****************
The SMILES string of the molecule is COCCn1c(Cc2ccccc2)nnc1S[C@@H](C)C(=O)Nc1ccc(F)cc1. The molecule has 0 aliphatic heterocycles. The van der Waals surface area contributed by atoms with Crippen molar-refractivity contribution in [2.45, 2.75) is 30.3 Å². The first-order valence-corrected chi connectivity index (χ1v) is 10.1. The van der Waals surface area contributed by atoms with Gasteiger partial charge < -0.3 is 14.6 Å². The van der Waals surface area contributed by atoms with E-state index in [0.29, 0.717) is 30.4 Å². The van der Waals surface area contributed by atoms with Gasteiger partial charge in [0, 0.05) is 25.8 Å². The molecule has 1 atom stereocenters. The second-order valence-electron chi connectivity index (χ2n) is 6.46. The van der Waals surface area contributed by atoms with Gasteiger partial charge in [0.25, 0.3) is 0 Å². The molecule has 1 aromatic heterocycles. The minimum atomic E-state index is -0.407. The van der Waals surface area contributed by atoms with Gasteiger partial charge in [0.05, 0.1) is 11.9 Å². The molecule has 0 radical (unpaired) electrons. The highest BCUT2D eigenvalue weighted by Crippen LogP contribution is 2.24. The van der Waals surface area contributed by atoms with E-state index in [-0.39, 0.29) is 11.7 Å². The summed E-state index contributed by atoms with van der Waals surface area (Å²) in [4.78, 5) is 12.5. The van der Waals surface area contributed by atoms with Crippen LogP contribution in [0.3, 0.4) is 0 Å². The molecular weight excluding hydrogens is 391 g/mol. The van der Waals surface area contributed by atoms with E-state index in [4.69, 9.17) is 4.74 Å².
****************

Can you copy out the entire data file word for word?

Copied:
The SMILES string of the molecule is COCCn1c(Cc2ccccc2)nnc1S[C@@H](C)C(=O)Nc1ccc(F)cc1. The molecule has 0 aliphatic heterocycles. The van der Waals surface area contributed by atoms with Crippen molar-refractivity contribution in [2.45, 2.75) is 30.3 Å². The first-order valence-corrected chi connectivity index (χ1v) is 10.1. The van der Waals surface area contributed by atoms with Gasteiger partial charge < -0.3 is 14.6 Å². The van der Waals surface area contributed by atoms with E-state index in [0.29, 0.717) is 30.4 Å². The van der Waals surface area contributed by atoms with Gasteiger partial charge in [0, 0.05) is 25.8 Å². The molecule has 1 atom stereocenters. The second-order valence-electron chi connectivity index (χ2n) is 6.46. The van der Waals surface area contributed by atoms with Gasteiger partial charge in [0.25, 0.3) is 0 Å². The molecule has 1 aromatic heterocycles. The minimum atomic E-state index is -0.407. The van der Waals surface area contributed by atoms with Gasteiger partial charge in [0.05, 0.1) is 11.9 Å². The molecule has 0 radical (unpaired) electrons. The highest BCUT2D eigenvalue weighted by Crippen LogP contribution is 2.24. The van der Waals surface area contributed by atoms with E-state index in [-0.39, 0.29) is 11.7 Å². The summed E-state index contributed by atoms with van der Waals surface area (Å²) in [4.78, 5) is 12.5. The van der Waals surface area contributed by atoms with Crippen LogP contribution in [0.3, 0.4) is 0 Å². The molecular weight excluding hydrogens is 391 g/mol. The van der Waals surface area contributed by atoms with E-state index in [4.69, 9.17) is 4.74 Å².